The Back from Vacation Blues
I was sitting down to write this blog when an e-mail appeared in my inbox from my friend informing me that my kids were exposed to lice over the weekend. (It’s only fair, as we exposed her kids to lice this winter, twice, during what we like to call "The Great Carroll Lice Outbreak of 2010").
Thus, I had to postpone writing to run out and buy a bottle of rosemary lice-repellent shampoo and spray on conditioner. It might not be as effective against lice as brewer’s yeast is against fleas, but at least it makes me feel better, and it won’t hurt the kids.
I might mention, the kids like being checked for lice. They think it feels good. Who would have thought that nit-picking would provide a valuable family bonding tool? (Well, then again, the monkeys figured it out long ago).
Anyhow, last weekend I was in Denver, Colorado at the American College of Veterinary Internal Medicine annual forum. I was in vet-with-strong-interest-in-internal-med heaven. I sure wish I had brought my laptop with me, though, because (a) the proceedings were only on CD, so I had to take copious old-school notes on paper; and (b) I really wanted to blog about it when I was in the thick of all this nerdy vet bliss.
I tried to blog in the hotel "business center," but it cost $25/hour to rent a computer and I just couldn’t stomach it.
However, here I am, back in my normal life with this general feeling of anxiety looming over my head. Tina Fey described it in her brilliant book Bossy Pants, as "a very specific form of physical anxiety that feels kind of like my heart is shrinking up like a raisin."
(Mental note: must figure out where to send her some fan mail, I love her and am thrilled that people tell me I look like her … far better than the old comparisons to "Winnie" from the '80s TV show The Wonder Years, and Blossom, from the '90s show.)
I’m not sure if the anxiety stems from the fact that I’m pretty sure two of my patients died while I was gone. I don’t know for sure. I’ll find out tomorrow when I arrive at my desk and see the charts with the sympathy notes attached1.
It seems that something awful always happens when I leave the office for awhile. I had one client ask me to give her a heads up before I went out of town so she could prepare for whatever disaster was to befall her dog. (It was actually pretty eerie; her dog would only seizure while I was away.)
I know I could call the office to find out for sure if the patients passed away, but then I’d have to deal with it. And I think I’d rather just deal with a vague sense of dread instead.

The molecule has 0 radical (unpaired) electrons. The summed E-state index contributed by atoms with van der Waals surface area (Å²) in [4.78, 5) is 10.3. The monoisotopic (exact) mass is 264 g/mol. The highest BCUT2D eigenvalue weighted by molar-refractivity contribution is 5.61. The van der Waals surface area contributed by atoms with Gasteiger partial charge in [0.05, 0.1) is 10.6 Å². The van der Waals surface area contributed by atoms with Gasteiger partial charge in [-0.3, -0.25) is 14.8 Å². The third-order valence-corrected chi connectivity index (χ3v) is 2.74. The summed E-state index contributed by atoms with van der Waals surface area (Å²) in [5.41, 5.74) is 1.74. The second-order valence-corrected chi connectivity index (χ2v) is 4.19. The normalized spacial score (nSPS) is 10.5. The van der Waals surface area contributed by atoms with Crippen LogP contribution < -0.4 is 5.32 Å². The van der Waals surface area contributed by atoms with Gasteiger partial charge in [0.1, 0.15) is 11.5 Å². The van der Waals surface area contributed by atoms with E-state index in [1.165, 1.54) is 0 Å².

Maybe it’s just that I got to spend four full days with nothing else to worry about than picking which lecture to go to, getting there on time, and what I would be eating in between.
And now I’m back in my regular little world with all of its entanglements and issues.
My ennui could stem from the fact that I just sat through 22 hours of lectures and my brain is exploding from sheer volume overload. Or it could just be the fact that I’m back at sea level and my brain doesn’t know what to do with all that extra oxygen.
Regardless, I’ll find my stride again soon.
In the meantime, I realize that there hasn’t been much point to this particular blog.
Well, eventually I’ll get my wits about me, but let me just tell you that I learned a whole bunch of cool stuff at the meeting that I’ve meticulously (I hope) hand written (with an actual pen) in my official ACVIM notebook. Granted, I wasn’t as cool as the people with the laptops (although their incessant typing was slightly annoying), and the tablet people (who silently hunted and pecked at their finger-smudged screen "keyboards").
In the next few blogs, I will share this knowledge from the cutting edge of vet medicine. Hope you will find it as interesting as I do.
Addendum: Just got word that one of the patients that I thought died is alive and well! She’s Misty, the head trauma dog from the blog a couple of weeks ago. Last I heard she’d gone home to die. If my kids weren’t complaining of hunger, I’d totally hit the thesaurus to find a better word to describe how happy I am, but I’ve got to feed them so you’ll just have to take my word for it … ecstatic.
Dr. Vivian Cardoso-Carroll